It’s at times like these, when it’s cold and miserable and low lying areas are in increasing danger from flash floods, that the best thing we can all do is look forward to something jolly.  Well the good news is that Spring isn’t too far off and we can all start looking forward to the joyful colours of spring bulbs and new leaves bursting on the trees.  But why stop there? Such seems to have been the thinking of the RHS who in an attempt to brighten up the new year have announced the theme for Britain in Bloom 2014 will be “Growing for Gold”. Perhaps after the success of the Olympic games in 2012, they have high hopes of our sportsmen and women in the winter games in Russia this year.  It promises a glowing opening to the gardening year.  The theme, which celebrates 50 years of Britain in Bloom, is based around gold coloured, pollinator friendly plants to give a vibrant, life affirming quality to this year’s displays that should be teeming with colour and wildlife.

Now, the plants the RHS have most widely espoused are sunflowers, and who can blame them? They’re bright, golden, very attractive to pollinators and easy to grow. The varieties suggested are the ‘Giant Single’, ‘Moonwalker’, ‘Vanilla Ice’ and ‘Taiyo’, and all are available in a free seed pack from the RHS website.

However, as fitting as sunflowers would be, they are not everyone’s cup of tea. So in the spirit of looking forward to a golden gardening week in April, here are a few alternative ideas to give your display that Midas touch:

Rudbeckia fulgida ‘Goldsturm’

The wonderful, long flowering Rudbeckia fulgida ‘Goldsturm’, partners with a wide varieties of other plants such as Cotinus coggygria ‘Royal Purple’ or Verbena bonariensis.

RudbeckiaRudbeckia fulgida ‘Goldsturm’

Inula magnifica ‘Sonnenstrahl’:

Inula makes a great centre piece in a lightly shaded area.  A big, bright yellow flower with fringe like petals that are pleasing to the eye and touch and flower consistently in the summer.  They really brighten up a dull corner of the garden.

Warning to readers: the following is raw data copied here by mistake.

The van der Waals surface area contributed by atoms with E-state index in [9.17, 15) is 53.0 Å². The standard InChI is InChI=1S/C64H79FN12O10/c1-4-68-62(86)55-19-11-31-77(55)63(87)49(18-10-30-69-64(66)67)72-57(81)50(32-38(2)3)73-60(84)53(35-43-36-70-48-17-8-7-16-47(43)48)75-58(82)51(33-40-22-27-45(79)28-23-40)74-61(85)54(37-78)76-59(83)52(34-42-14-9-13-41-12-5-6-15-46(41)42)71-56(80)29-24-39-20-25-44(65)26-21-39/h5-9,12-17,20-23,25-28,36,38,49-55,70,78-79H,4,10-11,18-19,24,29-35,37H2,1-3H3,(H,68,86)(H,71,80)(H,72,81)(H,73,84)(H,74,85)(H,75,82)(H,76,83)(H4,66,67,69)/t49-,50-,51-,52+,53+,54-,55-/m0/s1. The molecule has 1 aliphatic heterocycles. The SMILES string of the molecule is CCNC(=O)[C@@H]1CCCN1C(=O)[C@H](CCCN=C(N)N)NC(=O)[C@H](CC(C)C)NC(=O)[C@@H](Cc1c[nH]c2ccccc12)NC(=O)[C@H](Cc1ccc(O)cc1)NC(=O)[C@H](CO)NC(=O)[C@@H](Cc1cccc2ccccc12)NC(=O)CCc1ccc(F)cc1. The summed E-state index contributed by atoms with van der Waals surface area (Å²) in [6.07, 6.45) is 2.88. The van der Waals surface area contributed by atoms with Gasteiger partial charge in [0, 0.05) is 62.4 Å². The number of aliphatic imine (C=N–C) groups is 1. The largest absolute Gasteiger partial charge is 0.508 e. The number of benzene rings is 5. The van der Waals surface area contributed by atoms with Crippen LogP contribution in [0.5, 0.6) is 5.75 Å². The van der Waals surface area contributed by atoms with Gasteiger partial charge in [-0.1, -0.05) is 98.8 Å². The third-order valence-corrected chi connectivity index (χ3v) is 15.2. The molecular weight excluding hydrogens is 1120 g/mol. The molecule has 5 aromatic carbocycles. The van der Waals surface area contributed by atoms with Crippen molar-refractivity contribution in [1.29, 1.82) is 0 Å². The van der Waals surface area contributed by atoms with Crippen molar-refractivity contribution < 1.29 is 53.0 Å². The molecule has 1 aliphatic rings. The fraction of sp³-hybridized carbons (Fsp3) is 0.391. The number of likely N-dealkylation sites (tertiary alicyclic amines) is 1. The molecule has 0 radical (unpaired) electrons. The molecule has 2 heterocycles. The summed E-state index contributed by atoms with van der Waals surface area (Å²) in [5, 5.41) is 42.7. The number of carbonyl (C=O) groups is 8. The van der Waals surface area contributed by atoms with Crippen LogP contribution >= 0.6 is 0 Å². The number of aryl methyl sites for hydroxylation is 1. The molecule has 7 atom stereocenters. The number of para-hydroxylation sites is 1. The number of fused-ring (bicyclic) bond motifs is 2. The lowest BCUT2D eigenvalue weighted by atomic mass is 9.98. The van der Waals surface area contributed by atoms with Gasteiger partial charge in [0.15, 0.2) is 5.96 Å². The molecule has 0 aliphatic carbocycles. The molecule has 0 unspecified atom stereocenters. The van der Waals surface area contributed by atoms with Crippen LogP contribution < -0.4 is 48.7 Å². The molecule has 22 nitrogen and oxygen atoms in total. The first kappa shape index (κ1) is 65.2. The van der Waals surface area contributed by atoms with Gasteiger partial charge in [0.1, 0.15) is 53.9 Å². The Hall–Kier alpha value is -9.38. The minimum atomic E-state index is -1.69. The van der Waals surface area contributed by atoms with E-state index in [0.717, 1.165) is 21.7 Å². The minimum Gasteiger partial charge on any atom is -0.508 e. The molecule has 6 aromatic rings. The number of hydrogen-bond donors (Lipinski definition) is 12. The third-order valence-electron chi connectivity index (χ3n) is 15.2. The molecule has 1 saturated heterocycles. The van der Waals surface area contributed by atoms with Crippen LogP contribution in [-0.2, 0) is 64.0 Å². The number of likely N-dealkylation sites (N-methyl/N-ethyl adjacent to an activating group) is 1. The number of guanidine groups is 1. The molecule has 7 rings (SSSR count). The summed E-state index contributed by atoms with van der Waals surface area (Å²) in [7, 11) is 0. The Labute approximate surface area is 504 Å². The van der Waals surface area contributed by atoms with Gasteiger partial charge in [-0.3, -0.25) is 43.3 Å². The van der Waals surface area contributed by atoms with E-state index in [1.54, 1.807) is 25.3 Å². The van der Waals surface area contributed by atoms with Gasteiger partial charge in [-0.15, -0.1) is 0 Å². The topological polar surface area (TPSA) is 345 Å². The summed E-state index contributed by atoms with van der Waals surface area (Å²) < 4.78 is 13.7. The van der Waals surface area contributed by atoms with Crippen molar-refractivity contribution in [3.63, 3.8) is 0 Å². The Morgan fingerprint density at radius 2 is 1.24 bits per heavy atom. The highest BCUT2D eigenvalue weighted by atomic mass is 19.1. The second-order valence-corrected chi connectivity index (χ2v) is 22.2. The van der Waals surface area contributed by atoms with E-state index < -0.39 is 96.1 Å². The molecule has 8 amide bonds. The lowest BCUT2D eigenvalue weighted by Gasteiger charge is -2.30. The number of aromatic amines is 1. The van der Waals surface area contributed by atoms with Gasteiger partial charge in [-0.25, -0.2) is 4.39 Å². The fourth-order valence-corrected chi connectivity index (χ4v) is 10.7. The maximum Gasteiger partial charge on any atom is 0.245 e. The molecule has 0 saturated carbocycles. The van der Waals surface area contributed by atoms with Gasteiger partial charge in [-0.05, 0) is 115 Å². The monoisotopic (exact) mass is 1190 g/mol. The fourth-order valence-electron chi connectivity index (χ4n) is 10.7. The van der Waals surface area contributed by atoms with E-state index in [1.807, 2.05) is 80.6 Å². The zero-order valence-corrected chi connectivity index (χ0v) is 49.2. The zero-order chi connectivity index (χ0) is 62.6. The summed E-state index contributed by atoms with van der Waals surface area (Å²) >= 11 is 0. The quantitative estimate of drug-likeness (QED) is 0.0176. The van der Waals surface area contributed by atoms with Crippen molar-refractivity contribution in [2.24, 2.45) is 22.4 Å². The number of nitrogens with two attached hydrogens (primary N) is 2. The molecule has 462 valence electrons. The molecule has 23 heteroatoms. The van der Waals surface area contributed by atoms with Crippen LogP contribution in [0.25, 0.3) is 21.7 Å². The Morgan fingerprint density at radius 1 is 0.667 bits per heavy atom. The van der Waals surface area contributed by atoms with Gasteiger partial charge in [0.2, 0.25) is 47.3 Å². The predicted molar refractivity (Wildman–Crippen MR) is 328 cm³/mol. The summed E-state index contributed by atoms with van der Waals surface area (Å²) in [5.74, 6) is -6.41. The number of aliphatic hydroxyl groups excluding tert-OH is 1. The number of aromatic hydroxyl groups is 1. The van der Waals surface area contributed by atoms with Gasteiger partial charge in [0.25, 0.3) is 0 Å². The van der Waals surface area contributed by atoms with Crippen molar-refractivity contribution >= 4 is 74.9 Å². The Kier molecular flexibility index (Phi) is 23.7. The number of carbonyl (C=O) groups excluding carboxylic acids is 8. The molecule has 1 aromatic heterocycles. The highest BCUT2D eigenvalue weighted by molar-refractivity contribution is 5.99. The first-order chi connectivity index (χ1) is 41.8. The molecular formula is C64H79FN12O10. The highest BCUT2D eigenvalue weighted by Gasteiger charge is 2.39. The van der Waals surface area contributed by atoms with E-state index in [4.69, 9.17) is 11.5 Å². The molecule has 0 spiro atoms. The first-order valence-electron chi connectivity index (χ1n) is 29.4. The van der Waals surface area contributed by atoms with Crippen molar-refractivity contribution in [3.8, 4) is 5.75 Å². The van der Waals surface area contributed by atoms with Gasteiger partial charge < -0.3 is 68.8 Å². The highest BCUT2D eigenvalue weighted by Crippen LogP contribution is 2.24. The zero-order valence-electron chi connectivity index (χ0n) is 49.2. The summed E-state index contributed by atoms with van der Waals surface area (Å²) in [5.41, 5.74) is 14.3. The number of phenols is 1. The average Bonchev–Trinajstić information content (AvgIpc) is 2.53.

WSY0039273_4769The Joyous Inula magnifica.  Image courtesy of the RHS

Acacia dealbata:

Although only semi-hardy (can cope with temperatures as low as -6o to -8o C), mimosa has been a garden favourite in Southern gardens for many, many years.    Ideally grown against a south-west facing wall or in a sunny, sheltered space, they produce a wonderful profusion of golden scented flowers in late winter to early spring.

Acacia dealbataAcacia dealbata

Potentilla fruiticosa:

Such as old fashioned shrub, but one with such character.  A summer flowering shrub, it produce masses of flowers from June until October.  Its open form attract bees in their droves.

Potentilla fruitosaPotentilla fruiticosa 

Hypericum kouytchense

Scarlet buds burst open to show a mass of golden yellow blooms inviting insects to visit them throughout the summer.

Hypericum kouytchenseHypericum kouytchense


Other varieties for us to enjoy alongside out insect friends include:

Dahlia ‘Moonfire’: A bright little flower with golden outer petals that turn to a fiery orange/red in its centre.

Ranunculus graminius: Relative of the humble buttercup, this dark foliaged flower will spread across the ground and bloom in little golden droplets to create an attractive lower layer to peer at.

Helianthus x multiflorus ‘Meteor’: As the name suggests this plant produces a flurry of yellow/orange flowers that will lend any display a warm, cheery aspect.

Artemisia ‘Oriental Twilight’: Not a “bloom” as such, this variegated plant is still a riot of colour with bright golden leaves touched with a hint of green.